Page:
Costs for planned Metro D released

A geological survey should start later this year to prepare for construction

The construction cost for the planned metro D line for eight stations from Pankrác to Depo Písnice should be Kč 39.7 billion. The figures are from a document that was discussed by the Municipal Transport Committee. The route is intended to connect the south of Prague with the city center.

The largest portion of funds, some Kč 21 billion, will go toward the construction of tunnels and vestibules. Trains and the control system will cost Kč 6.5 billion. The depot and parking will cost Kč 5.7 billion, and additional money will be needed for the purchase of land and the surface-level stations.

Due to the purchase of land, the Prague Public Transit Company (DPP) and the city want to establish a joint venture with the developer, Penta Investments, which won the tender.

DPP alone is unable to acquire the land needed for the metro route and stations, according to DPP director Martin Gillar. Owners are asking for much higher amounts than the DPP can handle. Owners also want compensation for the years when construction on their land was blocked due to the pending metro line. DPP needs to negotiate with 451 owners of the total 655 land parcels needed.

The joint venture would exclude the parcels needed at Nádraží Krč and Nemocnice Krč. “This is because the property owners who sell or give land rights are represented by one entity, and this entity is currently working with DPP and Prague 4. I expect very optimistic agreements with owners in the second or third quarter of 2018,” Gillar said, according to press reports.

As previously reported, the new line will use driverless trains. Construction on the Pankrác to Olbrachtova section is to begin in the first phase. Subsequently, construction will be extended to the Nové Dvory stop and then to Depo Písnice.

Following that, the line is planned to be extended from Pankrác to Náměstí Míru. Where it will go from there, it is not yet decided. One plan calls for extending it to náměstí Republiky, while another would head to Žižkov and Vysočany.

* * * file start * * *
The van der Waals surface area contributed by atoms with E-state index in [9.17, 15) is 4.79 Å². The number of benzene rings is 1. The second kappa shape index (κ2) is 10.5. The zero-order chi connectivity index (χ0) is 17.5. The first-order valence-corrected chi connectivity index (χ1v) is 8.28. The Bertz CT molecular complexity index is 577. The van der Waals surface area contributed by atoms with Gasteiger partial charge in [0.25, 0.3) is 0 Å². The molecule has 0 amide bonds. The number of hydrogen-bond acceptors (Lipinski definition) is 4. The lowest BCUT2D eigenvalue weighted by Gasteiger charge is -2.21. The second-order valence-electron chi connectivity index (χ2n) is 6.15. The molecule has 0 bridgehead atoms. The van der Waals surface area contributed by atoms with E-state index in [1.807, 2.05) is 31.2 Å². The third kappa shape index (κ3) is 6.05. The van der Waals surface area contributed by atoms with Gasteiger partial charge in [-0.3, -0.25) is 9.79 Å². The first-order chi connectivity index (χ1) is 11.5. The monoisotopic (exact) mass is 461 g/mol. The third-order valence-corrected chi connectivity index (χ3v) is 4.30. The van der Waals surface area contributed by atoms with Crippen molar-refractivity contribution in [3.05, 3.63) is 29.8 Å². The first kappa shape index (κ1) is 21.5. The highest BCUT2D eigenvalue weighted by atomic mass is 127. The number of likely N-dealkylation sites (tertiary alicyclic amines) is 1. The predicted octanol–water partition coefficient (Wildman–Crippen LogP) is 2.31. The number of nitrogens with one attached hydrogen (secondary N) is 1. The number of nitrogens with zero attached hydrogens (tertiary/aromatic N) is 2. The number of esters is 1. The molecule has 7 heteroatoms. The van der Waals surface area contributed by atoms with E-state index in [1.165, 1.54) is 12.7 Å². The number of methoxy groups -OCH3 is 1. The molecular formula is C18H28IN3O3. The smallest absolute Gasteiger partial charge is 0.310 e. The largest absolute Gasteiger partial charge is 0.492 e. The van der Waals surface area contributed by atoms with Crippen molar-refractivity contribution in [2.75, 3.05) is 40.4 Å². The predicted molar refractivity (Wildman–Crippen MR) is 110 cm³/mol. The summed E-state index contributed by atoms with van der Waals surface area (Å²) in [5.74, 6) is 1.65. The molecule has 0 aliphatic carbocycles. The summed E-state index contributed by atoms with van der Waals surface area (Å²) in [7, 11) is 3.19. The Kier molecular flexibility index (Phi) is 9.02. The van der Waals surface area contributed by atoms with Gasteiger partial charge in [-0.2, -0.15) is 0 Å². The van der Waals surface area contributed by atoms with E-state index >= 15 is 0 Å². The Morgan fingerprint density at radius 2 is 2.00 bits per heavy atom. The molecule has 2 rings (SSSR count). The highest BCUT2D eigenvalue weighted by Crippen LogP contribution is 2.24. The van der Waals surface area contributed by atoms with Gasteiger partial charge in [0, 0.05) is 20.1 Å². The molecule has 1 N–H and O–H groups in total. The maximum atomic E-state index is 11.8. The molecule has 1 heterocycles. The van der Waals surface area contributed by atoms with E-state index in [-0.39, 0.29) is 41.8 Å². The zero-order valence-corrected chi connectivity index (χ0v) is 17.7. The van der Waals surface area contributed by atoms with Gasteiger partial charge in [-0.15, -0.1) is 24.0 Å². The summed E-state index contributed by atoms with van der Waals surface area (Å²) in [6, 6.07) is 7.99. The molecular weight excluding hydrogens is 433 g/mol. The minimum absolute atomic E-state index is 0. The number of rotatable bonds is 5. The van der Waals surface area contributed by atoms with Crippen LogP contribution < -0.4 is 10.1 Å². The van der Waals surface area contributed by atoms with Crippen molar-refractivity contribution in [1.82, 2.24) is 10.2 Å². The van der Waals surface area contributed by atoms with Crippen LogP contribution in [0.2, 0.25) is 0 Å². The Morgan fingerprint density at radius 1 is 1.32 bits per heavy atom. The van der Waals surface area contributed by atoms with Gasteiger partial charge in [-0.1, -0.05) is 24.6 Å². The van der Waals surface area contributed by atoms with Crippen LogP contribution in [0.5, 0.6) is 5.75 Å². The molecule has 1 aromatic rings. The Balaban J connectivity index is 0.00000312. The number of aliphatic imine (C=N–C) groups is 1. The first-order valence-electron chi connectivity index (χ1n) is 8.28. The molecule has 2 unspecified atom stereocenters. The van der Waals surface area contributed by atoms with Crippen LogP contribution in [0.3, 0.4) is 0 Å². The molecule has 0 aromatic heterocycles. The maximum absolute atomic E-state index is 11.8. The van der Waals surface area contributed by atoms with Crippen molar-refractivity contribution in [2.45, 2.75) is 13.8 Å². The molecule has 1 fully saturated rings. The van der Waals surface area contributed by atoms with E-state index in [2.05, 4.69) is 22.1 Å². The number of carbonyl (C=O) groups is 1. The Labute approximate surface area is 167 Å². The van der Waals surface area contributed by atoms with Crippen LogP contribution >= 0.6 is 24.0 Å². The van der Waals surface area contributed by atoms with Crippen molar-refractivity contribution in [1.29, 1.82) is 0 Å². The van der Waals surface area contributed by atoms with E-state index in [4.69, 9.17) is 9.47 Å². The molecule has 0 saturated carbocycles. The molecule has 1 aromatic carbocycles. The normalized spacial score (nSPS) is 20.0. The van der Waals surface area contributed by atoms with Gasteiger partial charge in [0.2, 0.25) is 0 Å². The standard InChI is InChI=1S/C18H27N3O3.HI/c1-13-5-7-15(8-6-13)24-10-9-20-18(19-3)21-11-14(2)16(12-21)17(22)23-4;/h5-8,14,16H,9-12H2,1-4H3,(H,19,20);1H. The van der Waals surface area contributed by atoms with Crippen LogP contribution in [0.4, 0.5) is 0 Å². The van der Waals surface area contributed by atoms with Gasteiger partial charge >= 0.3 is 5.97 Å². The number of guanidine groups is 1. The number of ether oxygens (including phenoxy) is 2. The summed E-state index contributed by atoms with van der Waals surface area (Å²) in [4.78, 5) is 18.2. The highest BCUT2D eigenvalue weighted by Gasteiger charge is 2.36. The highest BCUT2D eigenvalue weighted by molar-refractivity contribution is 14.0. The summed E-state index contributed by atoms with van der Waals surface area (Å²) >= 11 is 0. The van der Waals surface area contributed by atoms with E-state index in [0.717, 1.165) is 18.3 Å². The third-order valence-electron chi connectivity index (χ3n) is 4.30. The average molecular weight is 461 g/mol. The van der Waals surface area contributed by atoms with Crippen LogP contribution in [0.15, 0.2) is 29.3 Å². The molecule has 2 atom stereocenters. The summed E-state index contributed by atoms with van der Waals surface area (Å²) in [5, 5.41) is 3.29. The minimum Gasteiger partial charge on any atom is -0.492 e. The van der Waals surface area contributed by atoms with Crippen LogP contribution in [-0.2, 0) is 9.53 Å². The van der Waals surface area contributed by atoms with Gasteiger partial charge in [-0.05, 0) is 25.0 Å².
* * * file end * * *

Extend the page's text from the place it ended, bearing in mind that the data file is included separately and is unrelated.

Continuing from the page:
A geological survey that will take about a year should begin this summer for the section between Pankrác and Nové Dvory. "Roughly in June or in July, we would begin our work. It would end in about August 2019,” Gillar said. The survey will take place in four places and will cost about Kč 1 billion.

Originally, construction on the metro D line was planned to start in 2010 but for various reasons that never happened.

The metro line has already faced criticism, as some people claim the planned stations that were designed in 2009 are already outdated. But since zoning permission has been granted for the existing designs, it is not possible to change them.

There was a petition two years ago calling for new design contests, but the city announced earlier this March that no new contests would be taking place due to technical reasons. The city was not able to reach a needed agreement with Metroprojekt, the firm made the original plans, over possible changes.

The Prague metro began operation in 1974 and now has three lines with 61 stations. It currently has a transit network 65.2 kilometers long.

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